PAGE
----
The Power Generator
This usually produces a DC current which is inverted to AC suitable for the house electric main supply. However some modern generators supply AC power so an inverter is not required.
In each case the supply cable from the generator is routed down through the hollow mast, exiting at the bottom and run underground to the gable end of the house. From here it is connected to the main isolation box in the normal manner.
The Support Mast
This is usually in the form of a hollow pipe manufactured from GRP, steel or aluminium. It is flanged at each end to facilitate mounting to the nacelle swivel coupling at the top, and for bolting onto the concrete foundations at the bottom.
The mast can also be in the form of a free standing steel latticed tower, with the same fitting arrangements as the conventional mast.
The Windmill Installation
The foundations are excavated and concrete poured, incorporating rebar if required and left to set. The mast is then lifted onto the concrete founds, leveled and secured to the concrete using long, high tension steel foundation bolts.
The nacelle, complete with the rotor blades and swivel flange is then lifted into position and fitted to the mast top flange using high tension steel bolts.
A windmill for home power is a great method of lowering your carbon footprint and saving you cash, once it has paid for itself.
However, there are certain procedures to be followed to ensure your house is in a viable windy location, without high obstructions nearby. Planning permission is usually required and a reputable firm should be selected to carry out a wind survey and subsequent windmill installation.
A ball park figure for the cost of supply and installation of a windmill for home power is around £11000, ( $17794), but once installed and operating a government grant may be available of up to £2500, ($4044) provided the windmill is supplied and installed by a listed approved renewable energy company.
A 2kW windmill described in the article can save up to £380 ($615) a year on electricity use from the grid.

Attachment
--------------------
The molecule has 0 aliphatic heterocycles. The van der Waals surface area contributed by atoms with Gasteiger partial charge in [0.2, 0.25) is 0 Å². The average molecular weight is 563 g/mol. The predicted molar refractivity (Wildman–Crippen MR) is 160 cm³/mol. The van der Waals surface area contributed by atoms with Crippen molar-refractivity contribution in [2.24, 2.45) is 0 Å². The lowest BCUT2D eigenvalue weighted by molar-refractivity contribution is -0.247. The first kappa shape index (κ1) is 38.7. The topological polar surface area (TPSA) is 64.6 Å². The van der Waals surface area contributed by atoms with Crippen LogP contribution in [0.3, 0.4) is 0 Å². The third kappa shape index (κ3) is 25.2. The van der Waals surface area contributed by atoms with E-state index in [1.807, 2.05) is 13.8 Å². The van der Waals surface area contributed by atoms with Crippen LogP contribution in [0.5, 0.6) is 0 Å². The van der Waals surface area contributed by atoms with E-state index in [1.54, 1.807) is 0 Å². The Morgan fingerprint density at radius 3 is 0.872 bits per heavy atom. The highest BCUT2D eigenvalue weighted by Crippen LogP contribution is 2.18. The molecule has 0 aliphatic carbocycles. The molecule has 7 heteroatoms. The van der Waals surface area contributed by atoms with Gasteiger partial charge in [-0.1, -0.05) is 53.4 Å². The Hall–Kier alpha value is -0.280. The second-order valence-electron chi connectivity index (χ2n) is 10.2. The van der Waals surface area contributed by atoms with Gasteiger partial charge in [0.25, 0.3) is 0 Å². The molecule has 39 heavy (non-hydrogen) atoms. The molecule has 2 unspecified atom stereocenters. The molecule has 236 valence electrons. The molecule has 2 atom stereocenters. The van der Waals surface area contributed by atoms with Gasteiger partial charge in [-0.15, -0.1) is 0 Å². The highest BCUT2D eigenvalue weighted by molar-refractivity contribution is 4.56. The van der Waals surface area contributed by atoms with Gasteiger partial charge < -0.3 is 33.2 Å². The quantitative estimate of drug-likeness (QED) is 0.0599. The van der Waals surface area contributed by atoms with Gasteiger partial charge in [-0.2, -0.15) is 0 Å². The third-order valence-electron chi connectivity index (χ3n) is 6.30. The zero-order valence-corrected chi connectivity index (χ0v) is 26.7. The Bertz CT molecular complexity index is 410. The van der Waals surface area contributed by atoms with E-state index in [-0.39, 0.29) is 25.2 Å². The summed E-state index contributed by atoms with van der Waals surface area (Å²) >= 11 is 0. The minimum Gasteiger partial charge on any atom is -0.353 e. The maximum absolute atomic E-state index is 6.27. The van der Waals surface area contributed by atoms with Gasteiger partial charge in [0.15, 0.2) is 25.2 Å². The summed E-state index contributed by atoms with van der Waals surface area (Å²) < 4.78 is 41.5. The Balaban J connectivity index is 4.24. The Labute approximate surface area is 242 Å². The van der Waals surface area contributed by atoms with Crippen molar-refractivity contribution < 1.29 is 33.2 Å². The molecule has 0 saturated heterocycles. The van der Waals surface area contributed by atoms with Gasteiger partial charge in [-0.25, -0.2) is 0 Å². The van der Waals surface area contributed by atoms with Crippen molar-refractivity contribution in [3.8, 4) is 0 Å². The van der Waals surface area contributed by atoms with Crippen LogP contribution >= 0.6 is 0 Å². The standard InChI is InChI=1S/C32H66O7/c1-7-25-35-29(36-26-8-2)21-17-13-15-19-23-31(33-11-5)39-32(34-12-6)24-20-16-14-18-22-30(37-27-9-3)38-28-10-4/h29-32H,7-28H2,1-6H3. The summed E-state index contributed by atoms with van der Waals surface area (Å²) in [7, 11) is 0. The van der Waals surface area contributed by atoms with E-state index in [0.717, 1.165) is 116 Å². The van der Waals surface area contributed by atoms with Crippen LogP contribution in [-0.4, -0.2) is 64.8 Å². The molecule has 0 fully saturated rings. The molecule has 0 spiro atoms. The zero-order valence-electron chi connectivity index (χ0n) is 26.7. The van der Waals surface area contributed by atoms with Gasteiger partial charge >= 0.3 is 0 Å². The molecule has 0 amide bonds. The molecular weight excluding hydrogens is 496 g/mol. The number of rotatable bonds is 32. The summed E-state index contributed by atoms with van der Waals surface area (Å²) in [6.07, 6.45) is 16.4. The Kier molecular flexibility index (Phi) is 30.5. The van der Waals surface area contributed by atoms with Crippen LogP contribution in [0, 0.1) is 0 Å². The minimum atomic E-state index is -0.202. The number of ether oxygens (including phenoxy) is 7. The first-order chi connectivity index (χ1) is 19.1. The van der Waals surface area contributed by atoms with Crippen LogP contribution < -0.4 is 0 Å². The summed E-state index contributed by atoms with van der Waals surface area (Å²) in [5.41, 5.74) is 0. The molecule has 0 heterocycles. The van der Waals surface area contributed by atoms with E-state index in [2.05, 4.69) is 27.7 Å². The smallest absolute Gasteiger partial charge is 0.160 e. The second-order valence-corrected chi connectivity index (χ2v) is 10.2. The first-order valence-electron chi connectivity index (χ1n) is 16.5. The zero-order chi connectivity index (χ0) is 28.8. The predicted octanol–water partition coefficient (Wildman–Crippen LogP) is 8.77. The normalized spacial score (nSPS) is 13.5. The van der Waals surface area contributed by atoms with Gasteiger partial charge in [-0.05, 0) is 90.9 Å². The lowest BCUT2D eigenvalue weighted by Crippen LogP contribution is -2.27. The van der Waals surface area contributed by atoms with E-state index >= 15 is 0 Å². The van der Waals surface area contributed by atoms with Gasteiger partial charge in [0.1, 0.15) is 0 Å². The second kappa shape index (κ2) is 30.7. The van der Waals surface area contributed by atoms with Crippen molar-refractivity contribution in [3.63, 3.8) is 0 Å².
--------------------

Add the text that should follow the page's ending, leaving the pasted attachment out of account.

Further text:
Calculating the Payback Period
With a government grant, the payback period, provided it is producing the rated power will be
11000-2500/380 = 20 years. This is much the same as double glazing payback period and the anticipated life of the equipment.
However, prices of windmills are falling as energy prices rise and a windmill installation project can save 2.6 tons of CO2 per year. You also will have the satisfaction of sitting, having a drink in your garden, watching the blades whirring round, producing your electricity.
There are cheaper, smaller wind turbines known as micro wind turbines which bolt onto the gable end of the house. These are rated at up to 1kW, but so far, field trials have not been promising, the output being nowhere near the manufacturers’ claims. This is mainly due to wind turbulence or from the turbine being sheltered from the wind by neighboring high buildings.
They are also reported to be noisy; vibration being prevalent and structural damage to the house a possibility.
Notwithstanding this, some people in the right location using the most modern micro-power models have had good, sustained power outputs.
So we are left with my 2kW windmill, sited in the garden, well away from any high protuberances, do you think you can benefit from installing a home windmill for power?